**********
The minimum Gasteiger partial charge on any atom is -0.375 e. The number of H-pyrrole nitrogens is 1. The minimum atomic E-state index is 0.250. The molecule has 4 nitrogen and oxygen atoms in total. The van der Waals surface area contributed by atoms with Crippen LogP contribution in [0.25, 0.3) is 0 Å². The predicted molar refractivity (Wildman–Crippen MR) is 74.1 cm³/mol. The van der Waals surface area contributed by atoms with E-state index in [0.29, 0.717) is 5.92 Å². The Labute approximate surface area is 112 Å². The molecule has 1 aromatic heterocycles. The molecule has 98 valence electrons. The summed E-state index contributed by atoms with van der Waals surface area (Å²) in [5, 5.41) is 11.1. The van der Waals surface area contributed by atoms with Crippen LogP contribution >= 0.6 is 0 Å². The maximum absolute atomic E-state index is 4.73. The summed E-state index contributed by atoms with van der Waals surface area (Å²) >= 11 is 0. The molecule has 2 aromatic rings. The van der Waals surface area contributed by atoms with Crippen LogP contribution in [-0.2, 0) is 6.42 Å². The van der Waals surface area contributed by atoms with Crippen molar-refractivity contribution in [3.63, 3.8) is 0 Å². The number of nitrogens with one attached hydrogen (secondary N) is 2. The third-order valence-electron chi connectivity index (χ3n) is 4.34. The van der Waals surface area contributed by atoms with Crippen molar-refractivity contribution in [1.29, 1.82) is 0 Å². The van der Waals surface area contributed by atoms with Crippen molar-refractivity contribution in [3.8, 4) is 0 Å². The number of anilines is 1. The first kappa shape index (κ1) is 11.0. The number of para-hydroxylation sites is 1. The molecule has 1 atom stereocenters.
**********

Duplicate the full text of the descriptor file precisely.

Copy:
The minimum Gasteiger partial charge on any atom is -0.375 e. The number of H-pyrrole nitrogens is 1. The minimum atomic E-state index is 0.250. The molecule has 4 nitrogen and oxygen atoms in total. The van der Waals surface area contributed by atoms with Crippen LogP contribution in [0.25, 0.3) is 0 Å². The predicted molar refractivity (Wildman–Crippen MR) is 74.1 cm³/mol. The van der Waals surface area contributed by atoms with E-state index in [0.29, 0.717) is 5.92 Å². The Labute approximate surface area is 112 Å². The molecule has 1 aromatic heterocycles. The molecule has 98 valence electrons. The summed E-state index contributed by atoms with van der Waals surface area (Å²) in [5, 5.41) is 11.1. The van der Waals surface area contributed by atoms with Crippen LogP contribution >= 0.6 is 0 Å². The maximum absolute atomic E-state index is 4.73. The summed E-state index contributed by atoms with van der Waals surface area (Å²) >= 11 is 0. The molecule has 2 aromatic rings. The van der Waals surface area contributed by atoms with Crippen LogP contribution in [-0.2, 0) is 6.42 Å². The van der Waals surface area contributed by atoms with Crippen molar-refractivity contribution in [3.63, 3.8) is 0 Å². The number of nitrogens with one attached hydrogen (secondary N) is 2. The third-order valence-electron chi connectivity index (χ3n) is 4.34. The van der Waals surface area contributed by atoms with Crippen molar-refractivity contribution in [1.29, 1.82) is 0 Å². The van der Waals surface area contributed by atoms with Crippen molar-refractivity contribution in [3.8, 4) is 0 Å². The number of anilines is 1. The first kappa shape index (κ1) is 11.0. The number of para-hydroxylation sites is 1. The molecule has 1 atom stereocenters.